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Home schooling

Seeing a little progress in a New York Times lead

Two years ago, we launched redefinED in an attempt to help opinion leaders, the public and the mainstream media understand how public education is being transformed and redefined. So the following lead in yesterday’s New York Times was, even if by mere coincidence, gratifying to read:  “A growing number of lawmakers across the country are taking steps to redefine public education … legislators and some governors are headed toward funneling public money directly to families, who would be free to choose the kind of schooling they believe is best for their children, be it public, charter, private, religious, online...

Why school voucher opponents should reconsider

In a blog entry last week, “I’m rethinking my opposition to school vouchers. Convince me,” Nicole Stockdale, the assistant editorial page editor at the Dallas Morning News, said she is grappling with whether to support school vouchers. What stimulated Nicole’s dilemma is a bill in the Texas Legislature to allow low-income families to use tax credit scholarships (often referred to as school vouchers) to pay private school tuition and fees. She deserves a serious reply to her challenge, and, given I am president of a Florida nonprofit that administers the country’s largest tax credit scholarship program for low-income children, I...

Mom was right: I love online learning

As a homeschool student, Kelsey Gray didn’t like history or English. Math was even worse. Each year, the curriculum grew more difficult – finally prompting her mom, Mendy Gray, a former public schoolteacher, to seek alternatives. She turned to other homeschoolers, who shared a secret: Florida Virtual School. The 16-year-old online education program, the largest in the country, offers more than 120 courses from Algebra to Sociology. Classes are taught by certified teachers and available for free to K-12 students enrolled in public, private and charter schools – and even home schools. More than 149,000 students participated in Florida Virtual School part-time,...

redefinED roundup: Vouchers in Tennessee, tax credit scholarships in Mississippi & more

Tennessee: Gov. Bill Haslam proposes a voucher that's limited to low-income students in low-performing schools, with additional state funding for those schools to boot (KnoxNews). More from timesfreepress.com and Nashville Public Radio. Haslam reiterates that his proposal won't affect funding for public schools (Nooga.com). Both supporters and opponents find details to criticize (KnoxNews). Haslam's administration is also backing a bill that would cap enrollment at a virtual charter school run by K12 Inc, reports timesfreepress.com. Florida: At a National School Choice Week event, new Florida Education Commissioner Tony Bennett gives some school districts credit for expanding public options such as magnet...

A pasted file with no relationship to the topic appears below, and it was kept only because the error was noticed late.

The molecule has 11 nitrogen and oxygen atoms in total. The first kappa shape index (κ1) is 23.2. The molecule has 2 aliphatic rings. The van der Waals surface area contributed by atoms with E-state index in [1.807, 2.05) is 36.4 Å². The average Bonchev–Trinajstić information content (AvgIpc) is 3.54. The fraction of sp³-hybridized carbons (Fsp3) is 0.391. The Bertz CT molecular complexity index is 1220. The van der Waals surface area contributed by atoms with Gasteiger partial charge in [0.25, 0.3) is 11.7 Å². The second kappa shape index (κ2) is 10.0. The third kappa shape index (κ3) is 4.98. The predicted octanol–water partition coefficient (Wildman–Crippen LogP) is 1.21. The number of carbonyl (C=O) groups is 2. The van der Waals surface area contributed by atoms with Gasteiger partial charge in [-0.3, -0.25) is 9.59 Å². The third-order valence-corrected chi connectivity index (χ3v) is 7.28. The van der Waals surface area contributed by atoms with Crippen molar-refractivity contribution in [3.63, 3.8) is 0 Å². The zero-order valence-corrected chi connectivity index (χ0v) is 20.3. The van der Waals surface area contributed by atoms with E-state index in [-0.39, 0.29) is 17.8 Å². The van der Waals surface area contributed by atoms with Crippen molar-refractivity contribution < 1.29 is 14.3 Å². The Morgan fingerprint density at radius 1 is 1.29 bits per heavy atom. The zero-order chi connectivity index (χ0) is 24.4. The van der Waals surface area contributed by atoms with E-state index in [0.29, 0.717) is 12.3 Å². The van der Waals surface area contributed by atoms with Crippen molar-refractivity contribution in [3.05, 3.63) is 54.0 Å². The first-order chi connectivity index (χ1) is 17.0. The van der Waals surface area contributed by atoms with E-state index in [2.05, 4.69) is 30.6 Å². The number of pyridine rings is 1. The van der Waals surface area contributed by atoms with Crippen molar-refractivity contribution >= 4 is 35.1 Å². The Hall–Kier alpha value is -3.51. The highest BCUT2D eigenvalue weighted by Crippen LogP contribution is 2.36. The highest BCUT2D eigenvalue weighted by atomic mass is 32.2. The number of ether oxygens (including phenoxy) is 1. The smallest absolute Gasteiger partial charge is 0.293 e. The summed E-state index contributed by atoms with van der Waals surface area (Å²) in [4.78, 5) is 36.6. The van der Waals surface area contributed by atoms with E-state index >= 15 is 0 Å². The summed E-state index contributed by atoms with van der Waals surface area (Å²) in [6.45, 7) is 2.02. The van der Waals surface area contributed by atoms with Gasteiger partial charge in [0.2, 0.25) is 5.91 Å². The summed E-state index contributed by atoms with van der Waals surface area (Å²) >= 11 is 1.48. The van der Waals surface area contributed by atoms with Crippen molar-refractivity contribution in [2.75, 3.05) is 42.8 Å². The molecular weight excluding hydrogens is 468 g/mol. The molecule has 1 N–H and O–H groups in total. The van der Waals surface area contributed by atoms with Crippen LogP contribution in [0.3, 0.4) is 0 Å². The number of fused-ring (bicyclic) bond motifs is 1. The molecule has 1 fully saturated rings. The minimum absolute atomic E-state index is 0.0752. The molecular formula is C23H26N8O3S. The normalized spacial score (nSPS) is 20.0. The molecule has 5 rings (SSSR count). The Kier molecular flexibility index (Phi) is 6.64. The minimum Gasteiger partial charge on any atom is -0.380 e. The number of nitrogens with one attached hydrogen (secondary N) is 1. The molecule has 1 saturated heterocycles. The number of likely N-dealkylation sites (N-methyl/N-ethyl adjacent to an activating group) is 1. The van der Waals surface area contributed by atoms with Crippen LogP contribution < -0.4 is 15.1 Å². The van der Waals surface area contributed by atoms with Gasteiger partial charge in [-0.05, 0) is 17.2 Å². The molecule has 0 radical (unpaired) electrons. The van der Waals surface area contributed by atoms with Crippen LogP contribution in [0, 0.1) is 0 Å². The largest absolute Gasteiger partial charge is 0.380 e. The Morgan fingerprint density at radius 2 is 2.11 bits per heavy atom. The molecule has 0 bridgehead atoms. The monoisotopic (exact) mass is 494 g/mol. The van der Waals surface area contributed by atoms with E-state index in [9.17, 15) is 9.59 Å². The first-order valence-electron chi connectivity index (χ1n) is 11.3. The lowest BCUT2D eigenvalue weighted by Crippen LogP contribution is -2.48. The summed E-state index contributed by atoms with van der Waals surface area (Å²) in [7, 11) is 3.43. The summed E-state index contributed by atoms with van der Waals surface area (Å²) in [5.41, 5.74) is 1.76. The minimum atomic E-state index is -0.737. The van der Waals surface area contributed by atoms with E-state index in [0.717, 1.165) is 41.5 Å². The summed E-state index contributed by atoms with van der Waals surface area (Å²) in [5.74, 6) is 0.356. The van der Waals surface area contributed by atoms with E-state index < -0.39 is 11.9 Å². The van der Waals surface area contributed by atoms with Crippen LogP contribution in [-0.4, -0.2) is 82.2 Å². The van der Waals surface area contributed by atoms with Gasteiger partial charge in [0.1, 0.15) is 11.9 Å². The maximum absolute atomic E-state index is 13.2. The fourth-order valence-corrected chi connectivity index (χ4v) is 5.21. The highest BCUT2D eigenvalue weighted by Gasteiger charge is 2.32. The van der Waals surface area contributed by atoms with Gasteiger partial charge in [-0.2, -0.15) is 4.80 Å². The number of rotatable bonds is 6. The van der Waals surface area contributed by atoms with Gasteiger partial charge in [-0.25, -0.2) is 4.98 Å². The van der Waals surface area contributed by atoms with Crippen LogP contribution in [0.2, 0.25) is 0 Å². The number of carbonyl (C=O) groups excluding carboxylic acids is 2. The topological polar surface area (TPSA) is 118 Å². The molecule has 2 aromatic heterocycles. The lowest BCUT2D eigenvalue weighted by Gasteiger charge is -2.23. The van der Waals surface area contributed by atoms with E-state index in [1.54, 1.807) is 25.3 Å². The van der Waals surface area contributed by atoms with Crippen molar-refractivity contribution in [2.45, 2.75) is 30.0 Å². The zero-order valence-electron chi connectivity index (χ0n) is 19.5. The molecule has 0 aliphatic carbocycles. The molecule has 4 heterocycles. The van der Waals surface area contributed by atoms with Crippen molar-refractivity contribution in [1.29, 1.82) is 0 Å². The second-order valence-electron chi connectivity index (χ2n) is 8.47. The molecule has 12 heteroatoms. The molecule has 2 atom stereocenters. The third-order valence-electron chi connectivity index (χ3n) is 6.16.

Tony Bennett praises Florida school districts for expanding school choice

Florida’s new education commissioner is known for his zealous support of charter schools and vouchers and other learning options that some critics see as anti-public school. But on Tuesday afternoon, Tony Bennett sat next to Hillsborough County Public Schools Superintendent MaryEllen Elia inside a Tampa magnet school for boys, and praised the growth of choice in district schools across the state. Florida is transcending the first round of conversations on choice that pit private and charter schools against public schools and virtual schools against “brick and mortar’’ ones, Bennett said during an event marking National School Choice Week. The new conversation,...

Choice groups, unite! Florida alliance brings school choice sectors together

In 2010, Doug Tuthill took a look around and realized he was living in a new era. “Florida had this rapidly expanding portfolio of school choice options,” said Tuthill, the president of Step Up For Students, which administers the state’s tax credit scholarship program. “Yet there was little dialogue among the groups representing those choices. We weren’t talking to each other about what was working, what wasn’t, and why.” Several important players in this bourgeoning movement recognized the need for more collaboration. Florida Virtual School and Step Up For Students, among others, wanted to see the school choice movement united, so...

Religious families see benefits of ‘virtual’ schools

From Religion News Service: Since Florida became the first state to try them in 1996, virtual public schools have enjoyed dramatic growth, with at least some of it coming from religious families. Like home-schooling parents, parents of virtual public school students like having their children home so they can integrate religion and values into the school day. In the 2011-2012 school year, 275,000 students were enrolled in online K-12 programs, up from 50,000 a decade ago, according to “Keeping Pace with Online and Blended Learning: A Guide to Policy and Practice 2012,” a report from the Colorado-based Evergreen Education Group. Currently,...

Emerging market in public education is a good thing

Words such as voucher, privatization, profit and corporation are often used as weapons by individuals and groups who oppose parental empowerment and school choice. Using words as weapons is especially common during periods of significant social change - we all do it - but the practice undermines civic discourse and makes finding common ground more difficult. “Market” is another term school choice opponents use to connote evil, but our way of life is largely based on markets, and public education is increasingly embracing market processes as customized teaching and learning become more common. Our challenge moving forward is regulating public...